Window Store Application Life Cycle

In this article I will explain of all four Window Store Application Life Cycle steps.

A Metro style app is in one of four Lifecycle states at any given time:

Not running, Running , Suspended or Terminated

Metro Style app Lifecycle1.png

As your app transitions among its states, it receives lifecycle events that help you provide a consistent and high performance experience for your users.

Application Launch:
An app is launched whenever it is activated by the user but the process is in the NotRunning state and Windows displays a splash screen for the app.

The primary tasks for the app are to register event handlers and set up any custom UI it needs for loading. After completion of activation, an app enters the Running state and the splash screen is torn down.

Application activation: An app can be activated by the user through a variety of contracts and extensions.

To participate in activation, your app must register to receive the Activated | activated event. Your app's activation event handler can test to see why it was activated and whether it was already in the Running state.

An app can be activated as follows:

Activation type-Description

  • Cached file: The user wants to save a file that the app provides content management for.

  • Camera: The user wants to capture photos or video from an attached camera.

  • Contact picker: The user wants to pick contacts.

  • Device: The app handles AutoPlay.

  • File: An app launched a file whose file type this app is registered to handle.

  • File open picker: The user wants to picks files or folders that are provided by the app.

  • File save picker: The user wants to save a file and selected the app.

  • Launch: The user launched the app or tapped a content tile.

  • Print task: The app handles print tasks.

  • Protocol: An app launched a URL whose protocol this app is registered to handle.

  • Search: The user wants to search with the app.

  • Share target: The app is a target for a share operation.

Handling Activation in JavaScript: In the activated event handler code, your app can check the session State object to determine if it should load saved data or if it should display the default home view. Session State determines the last state of your app automatically by examining eventArgs.detail.previousExecutionState. If the session State is populated, use it to restore your session data, otherwise use your app's default data.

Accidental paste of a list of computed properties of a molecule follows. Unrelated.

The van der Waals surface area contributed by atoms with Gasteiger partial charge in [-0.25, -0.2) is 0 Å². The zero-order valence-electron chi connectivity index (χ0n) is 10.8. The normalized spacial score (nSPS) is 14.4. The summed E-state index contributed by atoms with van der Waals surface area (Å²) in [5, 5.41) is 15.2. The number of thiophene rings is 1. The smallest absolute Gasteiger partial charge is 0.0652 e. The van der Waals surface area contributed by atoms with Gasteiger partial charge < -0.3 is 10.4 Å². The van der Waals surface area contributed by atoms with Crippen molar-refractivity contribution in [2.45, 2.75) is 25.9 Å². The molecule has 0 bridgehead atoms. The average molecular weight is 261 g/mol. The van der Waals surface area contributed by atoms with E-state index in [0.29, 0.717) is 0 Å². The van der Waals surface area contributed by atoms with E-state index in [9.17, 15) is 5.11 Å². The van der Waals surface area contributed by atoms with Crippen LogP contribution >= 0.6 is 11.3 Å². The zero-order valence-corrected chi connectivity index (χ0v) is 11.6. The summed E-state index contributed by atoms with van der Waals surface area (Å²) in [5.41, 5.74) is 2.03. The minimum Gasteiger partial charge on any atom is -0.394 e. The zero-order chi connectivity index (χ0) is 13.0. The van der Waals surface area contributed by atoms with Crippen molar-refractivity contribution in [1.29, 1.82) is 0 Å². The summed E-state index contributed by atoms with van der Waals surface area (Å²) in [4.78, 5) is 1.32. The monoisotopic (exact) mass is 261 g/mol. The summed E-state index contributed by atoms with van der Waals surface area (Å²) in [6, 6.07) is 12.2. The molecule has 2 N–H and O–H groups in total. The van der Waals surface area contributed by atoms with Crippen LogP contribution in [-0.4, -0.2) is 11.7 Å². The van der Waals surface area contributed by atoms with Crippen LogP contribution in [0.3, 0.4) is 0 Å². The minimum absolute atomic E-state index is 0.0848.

var app = WinJS.Application;
function
activatedHandler(eventArgs)
{
   
if (eventArgs.detail.kind == Windows.ApplicationModel.Activation.ActivationKind.launch)
    {
       
// Check whether the session state variables are valid.
       
// If so, retrieve the currency and range values saved in the checkpoint handler
       
if (app.sessionState)
        {
            currency = app.sessionState.lastSeencurrency;
            range = app.sessionState.lastSeenRange;
        }
           
// If not, use the app's default values
       
else
        {
            currency =
"DOW";
            range =
"1M";
        }
      
// Initialize the WinJS controls asynchronously behind the app splash screen
       
// Start retrieving the latest stock data asynchronously after the controls are ready
        eventObject.setPromise(WinJS.UI.processAll().then(
function ()
        {
            Api.initializeUsercurrency();
        }));
    }
}

app.addEventListener(
"activated", activatedHandler);

Application Suspend: An app is suspended when the user switches to another app or windows enters a low-power mode. However, there are some apps that need to continue to run to complete background tasks.

When the user moves an app to the background, Windows waits a few seconds to see whether the user immediately switches back to the app. If the user does not switch back, Windows suspends the app. Your app must be registered for the suspending or checkpoint (JavaScript) events, which it receives when Windows wants to suspend it so that the app data can be kept in persistent storage.